Affect Regulation Theory – Links
Compiled by Dr Jim Byrne
The rich, complex theory of affect regulation boiled down into a clinically useful guide; which I am currently reading (May 2016).
Affect regulation theory—the science of how humans regulate their emotions—is at the root of all psychotherapies. Drawing on attachment, developmental trauma, implicit processes, and neurobiology, major theorists from Allan Schore to Daniel Stern have argued how and why regulated affect is key to our optimal functioning. This book translates the intricacies of the theory into a cogent clinical synthesis.
With clarity and practicality, Hill decodes the massive body of contemporary research on affect regulation, offering a comprehensible and ready-to-implement model for conducting affect regulation therapy.
Attachment theory (J. Bowlby, 1982/1969, 1973) is one of the most useful and generative frameworks for understanding both normative and individual-differences aspects of the process of affect regulation. In this article we focus mainly on the different attachment-related strategies of affect regulation that result from different patterns of interactions with significant others. Specifically, we pursue 3 main goals: First, we elaborate the dynamics and functioning of these affect-regulation strategies using a recent integrative model of attachment-system activation and dynamics (P. R. Shaver & M. Mikulincer, 2002). Second, we review recent findings concerning the cognitive consequences of attachment-related strategies following the arousal of positive and negative affect. Third, we propose some integrative ideas concerning the formation and development of the different attachment-related strategies.
Key words: attachment affect regulation personality development
Allan N. Schore
Psychology Press, 6 Aug 2012 – Psychology – 736 pages
During the past decade a diverse group of disciplines have simultaneously intensified their attention upon the scientific study of emotion. This proliferation of research on affective phenomena has been paralleled by an acceleration of investigations of early human structural and functional development. Developmental neuroscience is now delving into the ontogeny of brain systems that evolve to support the psychobiological underpinnings of socioemotional functioning. Studies of the infant brain demonstrate that its maturation is influenced by the environment and is experience-dependent. Developmental psychological research emphasizes that the infant’s expanding socioaffective functions are critically influenced by the affect-transacting experiences it has with the primary caregiver. Concurrent developmental psychoanalytic research suggests that the mother’s affect regulatory functions permanently shape the emerging self’s capacity for self-organization. Studies of incipient relational processes and their effects on developing structure are thus an excellent paradigm for the deeper apprehension of the organization and dynamics of affective phenomena.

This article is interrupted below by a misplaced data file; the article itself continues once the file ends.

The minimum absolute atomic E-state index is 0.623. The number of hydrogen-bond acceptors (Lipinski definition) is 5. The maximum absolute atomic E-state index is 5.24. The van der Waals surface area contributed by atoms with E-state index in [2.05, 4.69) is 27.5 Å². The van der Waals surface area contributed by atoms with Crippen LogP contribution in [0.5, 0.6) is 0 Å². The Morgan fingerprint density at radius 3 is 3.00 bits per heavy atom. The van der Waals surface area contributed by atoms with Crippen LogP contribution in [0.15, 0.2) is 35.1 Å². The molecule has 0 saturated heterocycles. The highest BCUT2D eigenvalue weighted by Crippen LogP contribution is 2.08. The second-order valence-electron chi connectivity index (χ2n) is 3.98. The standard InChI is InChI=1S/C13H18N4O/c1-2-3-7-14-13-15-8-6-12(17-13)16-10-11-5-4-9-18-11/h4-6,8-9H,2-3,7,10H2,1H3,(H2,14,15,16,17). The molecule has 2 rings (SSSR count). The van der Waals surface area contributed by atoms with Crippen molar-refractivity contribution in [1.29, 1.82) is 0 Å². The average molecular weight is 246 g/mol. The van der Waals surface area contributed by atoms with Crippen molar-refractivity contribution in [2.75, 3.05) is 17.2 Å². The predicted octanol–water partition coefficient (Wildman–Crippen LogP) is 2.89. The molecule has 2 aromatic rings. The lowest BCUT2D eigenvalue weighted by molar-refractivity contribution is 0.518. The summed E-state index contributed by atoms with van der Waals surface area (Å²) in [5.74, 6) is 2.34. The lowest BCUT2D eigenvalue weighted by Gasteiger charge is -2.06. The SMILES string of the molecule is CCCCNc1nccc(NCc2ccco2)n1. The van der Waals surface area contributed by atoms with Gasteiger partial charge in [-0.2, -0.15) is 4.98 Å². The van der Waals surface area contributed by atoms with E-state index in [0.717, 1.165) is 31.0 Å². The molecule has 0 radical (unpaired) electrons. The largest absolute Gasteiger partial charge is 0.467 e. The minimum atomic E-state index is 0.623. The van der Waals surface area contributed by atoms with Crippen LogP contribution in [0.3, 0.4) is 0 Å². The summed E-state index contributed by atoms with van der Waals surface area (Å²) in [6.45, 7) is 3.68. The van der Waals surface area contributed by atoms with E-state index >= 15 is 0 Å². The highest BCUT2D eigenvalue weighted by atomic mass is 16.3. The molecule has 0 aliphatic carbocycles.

This book brings together and presents the latest findings of socioemotional studies emerging from the developmental branches of various disciplines. It supplies psychological researchers and clinicians with relevant, up-to-date developmental neurobiological findings and insights, and exposes neuroscientists to recent developmental psychological and psychoanalytic studies of infants. The methodology of this theoretical research involves the integration of information that is being generated by the different fields that are studying the problem of socioaffective development–neurobiology, behavioural neurology, behavioural biology, socio-biology, social psychology, developmental psychology, developmental psychoanalysis, and infant psychiatry. A special emphasis is placed upon the application and incorporation of current developmental data from neurochemistry, neuroanatomy, neuropsychology, and neuroendocrinology into the main body of developmental theory.